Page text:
The victim of the shooting rampage at the Naval Air Station in Pensacola, Florida, has been identified.
Joshua Kaleb Watson, a recent graduate of the U.S. Naval Academy, was shot multiple times on Friday by a Saudi national, but was still able to help direct emergency responders to the shooter's location before he died, according to the New York Post.
In a moving Facebook post, the victim's brother, Adam, said Watson sacrificed his life for his country.
Today has been the worst day of my life. My youngest brother gave his life for his country in a senseless shooting. Joshua Kaleb Watson saved countless lives today with his own. After being shot multiple times he made it outside and told the first response team where the shooter was and those details were invaluable. He died a hero and we are beyond proud but there is a whole in our hearts that can never be filled. When we were little I gave Kaleb the name little poot and it stuck. It eventually evolved into pootis and finally uncle poot. Just wish I could talk to him one more time or wrestle with him one more time even though he could probably take me now. Thanks for all the thoughts and prayers in this difficult time.
‘He died serving his country’
Watson's father, Benjamin, told USA Today by phone that his son was the officer on deck at the time that he was shot at least five times.
“He died a hero.” “After being shot multiple times he made it outside and told the first response team where the s… https://t.co/NQeKsiX0MN— New York Daily News (@New York Daily News) 1575763923.0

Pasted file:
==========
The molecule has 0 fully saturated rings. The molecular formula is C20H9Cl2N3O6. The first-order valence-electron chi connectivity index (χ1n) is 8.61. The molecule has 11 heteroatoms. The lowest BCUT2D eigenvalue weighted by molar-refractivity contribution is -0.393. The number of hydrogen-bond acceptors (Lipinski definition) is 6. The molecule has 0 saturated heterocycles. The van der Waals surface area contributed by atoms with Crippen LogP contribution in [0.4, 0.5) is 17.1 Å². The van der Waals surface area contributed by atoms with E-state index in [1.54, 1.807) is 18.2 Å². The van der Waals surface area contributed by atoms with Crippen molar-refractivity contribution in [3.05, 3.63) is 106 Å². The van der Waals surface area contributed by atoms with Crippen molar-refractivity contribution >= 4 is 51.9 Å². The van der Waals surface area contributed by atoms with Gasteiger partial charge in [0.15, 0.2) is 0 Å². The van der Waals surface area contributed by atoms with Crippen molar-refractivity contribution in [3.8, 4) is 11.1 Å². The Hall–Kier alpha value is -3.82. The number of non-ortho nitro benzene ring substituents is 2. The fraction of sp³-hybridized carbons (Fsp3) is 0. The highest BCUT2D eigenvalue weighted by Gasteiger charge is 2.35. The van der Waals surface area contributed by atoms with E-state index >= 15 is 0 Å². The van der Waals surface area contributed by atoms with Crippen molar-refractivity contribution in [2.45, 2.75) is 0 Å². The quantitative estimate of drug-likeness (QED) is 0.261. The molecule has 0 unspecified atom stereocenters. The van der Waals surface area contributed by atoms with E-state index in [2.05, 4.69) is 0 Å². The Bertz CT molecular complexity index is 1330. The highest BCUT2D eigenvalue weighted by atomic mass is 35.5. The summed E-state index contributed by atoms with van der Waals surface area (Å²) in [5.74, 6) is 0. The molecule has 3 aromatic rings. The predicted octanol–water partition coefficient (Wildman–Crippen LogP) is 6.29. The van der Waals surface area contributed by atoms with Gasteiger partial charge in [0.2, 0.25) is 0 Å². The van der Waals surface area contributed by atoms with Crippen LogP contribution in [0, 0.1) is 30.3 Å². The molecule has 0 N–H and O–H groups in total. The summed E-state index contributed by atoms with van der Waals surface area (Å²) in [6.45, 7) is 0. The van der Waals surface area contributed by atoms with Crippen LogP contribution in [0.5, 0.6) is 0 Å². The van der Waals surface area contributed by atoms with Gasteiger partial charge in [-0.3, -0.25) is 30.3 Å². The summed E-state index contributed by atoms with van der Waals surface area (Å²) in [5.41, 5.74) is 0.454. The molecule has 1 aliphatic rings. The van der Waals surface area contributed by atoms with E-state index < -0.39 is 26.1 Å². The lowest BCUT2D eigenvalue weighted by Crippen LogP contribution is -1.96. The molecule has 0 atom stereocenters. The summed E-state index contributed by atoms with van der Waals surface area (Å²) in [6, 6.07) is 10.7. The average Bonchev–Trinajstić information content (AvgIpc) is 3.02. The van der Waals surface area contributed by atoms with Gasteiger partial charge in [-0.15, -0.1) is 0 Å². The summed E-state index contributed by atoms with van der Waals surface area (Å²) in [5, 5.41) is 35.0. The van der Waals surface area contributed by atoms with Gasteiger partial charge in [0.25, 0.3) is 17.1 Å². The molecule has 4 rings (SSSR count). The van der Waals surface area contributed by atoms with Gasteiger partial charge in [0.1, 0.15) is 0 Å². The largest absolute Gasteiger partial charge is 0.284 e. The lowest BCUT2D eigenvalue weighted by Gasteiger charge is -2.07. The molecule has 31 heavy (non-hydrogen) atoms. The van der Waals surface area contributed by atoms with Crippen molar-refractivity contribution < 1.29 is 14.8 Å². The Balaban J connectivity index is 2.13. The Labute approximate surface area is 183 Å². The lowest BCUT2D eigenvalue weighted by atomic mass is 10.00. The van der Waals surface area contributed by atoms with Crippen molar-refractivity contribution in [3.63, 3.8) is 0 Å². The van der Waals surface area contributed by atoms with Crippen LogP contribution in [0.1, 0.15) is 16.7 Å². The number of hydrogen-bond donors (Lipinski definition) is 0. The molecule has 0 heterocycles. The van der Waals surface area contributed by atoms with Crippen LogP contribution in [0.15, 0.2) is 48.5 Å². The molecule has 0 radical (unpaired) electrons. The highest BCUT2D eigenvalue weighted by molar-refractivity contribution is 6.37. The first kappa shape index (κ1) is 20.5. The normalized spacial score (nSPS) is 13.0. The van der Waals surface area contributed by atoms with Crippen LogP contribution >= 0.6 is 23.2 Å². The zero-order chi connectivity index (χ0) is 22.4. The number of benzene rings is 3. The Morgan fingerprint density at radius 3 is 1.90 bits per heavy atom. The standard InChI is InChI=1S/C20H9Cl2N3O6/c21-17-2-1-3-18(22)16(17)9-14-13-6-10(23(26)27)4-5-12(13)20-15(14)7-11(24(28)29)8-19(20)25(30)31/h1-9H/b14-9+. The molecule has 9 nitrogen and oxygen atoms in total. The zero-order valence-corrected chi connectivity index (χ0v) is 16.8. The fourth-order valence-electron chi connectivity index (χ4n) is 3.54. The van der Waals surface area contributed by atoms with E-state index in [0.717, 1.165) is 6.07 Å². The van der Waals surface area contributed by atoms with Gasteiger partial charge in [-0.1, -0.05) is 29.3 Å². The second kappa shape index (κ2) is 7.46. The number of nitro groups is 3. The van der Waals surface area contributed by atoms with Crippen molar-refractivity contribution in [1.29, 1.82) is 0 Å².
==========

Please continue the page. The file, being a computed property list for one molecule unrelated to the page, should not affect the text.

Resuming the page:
"Heavily wounded, he made his way out to flag down first responders and gave an accurate description of the shooter," he said. "He died serving his country."
Benjamin Watson also told the newspaper that his son reported to Pensacola for flight training just last month because he dreamed of becoming a Navy pilot. "He's wanted to be in the military since he was 5 years old," his father said.
His father added that Joshua—who was a small-arms instructor, a wrestling coach and a captain of the rifle team at the Naval Academy—was inspired to join the military by a late uncle who died in the first Gulf War. "Kaleb was starting grade school when Sept. 11 happened," Benjamin said. "His uncle Richard Lindsay was a former Marine who served in (Operation) Desert Storm."
A kind and brave young man
USA Today also spoke with Michael Johnson, a neighbor of the Watsons, who remembered Joshua as a kind and brave young man who once helped rescue a neighbor's German shepherd that was entangled in a rope.
"He immediately jumped the fence, unclipped the thing and we left a little note for the owner," Johnson remarked. "Amazing young man."
Overwhelmed with grief, Joshua's father, Benjamin, said he wanted people to remember his son's valor and goodness.
"His mission was to confront evil," he said. "To bring the fight to them, wherever it took him. He was willing to risk his life for his country. We never thought he would die in Florida."